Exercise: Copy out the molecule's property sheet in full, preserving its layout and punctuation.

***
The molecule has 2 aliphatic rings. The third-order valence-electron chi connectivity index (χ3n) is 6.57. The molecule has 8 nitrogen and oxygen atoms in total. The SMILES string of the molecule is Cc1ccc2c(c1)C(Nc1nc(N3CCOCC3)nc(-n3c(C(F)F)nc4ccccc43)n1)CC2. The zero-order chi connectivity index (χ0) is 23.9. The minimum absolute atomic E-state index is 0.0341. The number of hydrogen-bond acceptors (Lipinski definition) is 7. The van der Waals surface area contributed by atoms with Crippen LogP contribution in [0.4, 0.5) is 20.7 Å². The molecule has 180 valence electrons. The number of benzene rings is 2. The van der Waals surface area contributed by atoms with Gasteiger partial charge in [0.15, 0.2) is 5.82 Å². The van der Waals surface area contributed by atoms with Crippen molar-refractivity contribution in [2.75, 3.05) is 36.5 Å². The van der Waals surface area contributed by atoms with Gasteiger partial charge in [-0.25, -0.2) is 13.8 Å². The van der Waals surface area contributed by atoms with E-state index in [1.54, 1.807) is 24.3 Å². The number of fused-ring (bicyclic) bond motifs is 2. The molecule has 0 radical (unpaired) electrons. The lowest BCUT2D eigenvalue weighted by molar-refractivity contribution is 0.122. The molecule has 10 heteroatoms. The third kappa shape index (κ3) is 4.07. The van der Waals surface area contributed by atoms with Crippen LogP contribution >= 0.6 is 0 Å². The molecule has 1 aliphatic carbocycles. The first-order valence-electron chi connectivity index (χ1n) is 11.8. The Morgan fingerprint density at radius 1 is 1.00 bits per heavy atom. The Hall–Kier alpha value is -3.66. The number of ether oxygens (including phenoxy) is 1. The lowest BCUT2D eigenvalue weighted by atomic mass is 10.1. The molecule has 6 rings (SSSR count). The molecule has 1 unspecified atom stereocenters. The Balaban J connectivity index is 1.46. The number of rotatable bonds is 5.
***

The molecule has 2 aliphatic rings. The third-order valence-electron chi connectivity index (χ3n) is 6.57. The molecule has 8 nitrogen and oxygen atoms in total. The SMILES string of the molecule is Cc1ccc2c(c1)C(Nc1nc(N3CCOCC3)nc(-n3c(C(F)F)nc4ccccc43)n1)CC2. The zero-order chi connectivity index (χ0) is 23.9. The minimum absolute atomic E-state index is 0.0341. The number of hydrogen-bond acceptors (Lipinski definition) is 7. The van der Waals surface area contributed by atoms with Crippen LogP contribution in [0.4, 0.5) is 20.7 Å². The molecule has 180 valence electrons. The number of benzene rings is 2. The van der Waals surface area contributed by atoms with Gasteiger partial charge in [0.15, 0.2) is 5.82 Å². The van der Waals surface area contributed by atoms with Crippen molar-refractivity contribution in [2.75, 3.05) is 36.5 Å². The van der Waals surface area contributed by atoms with Gasteiger partial charge in [-0.25, -0.2) is 13.8 Å². The van der Waals surface area contributed by atoms with E-state index in [1.54, 1.807) is 24.3 Å². The number of fused-ring (bicyclic) bond motifs is 2. The molecule has 0 radical (unpaired) electrons. The lowest BCUT2D eigenvalue weighted by molar-refractivity contribution is 0.122. The molecule has 10 heteroatoms. The third kappa shape index (κ3) is 4.07. The van der Waals surface area contributed by atoms with Crippen LogP contribution >= 0.6 is 0 Å². The molecule has 1 aliphatic carbocycles. The first-order valence-electron chi connectivity index (χ1n) is 11.8. The Morgan fingerprint density at radius 1 is 1.00 bits per heavy atom. The Hall–Kier alpha value is -3.66. The number of ether oxygens (including phenoxy) is 1. The lowest BCUT2D eigenvalue weighted by atomic mass is 10.1. The molecule has 6 rings (SSSR count). The molecule has 1 unspecified atom stereocenters. The Balaban J connectivity index is 1.46. The number of rotatable bonds is 5.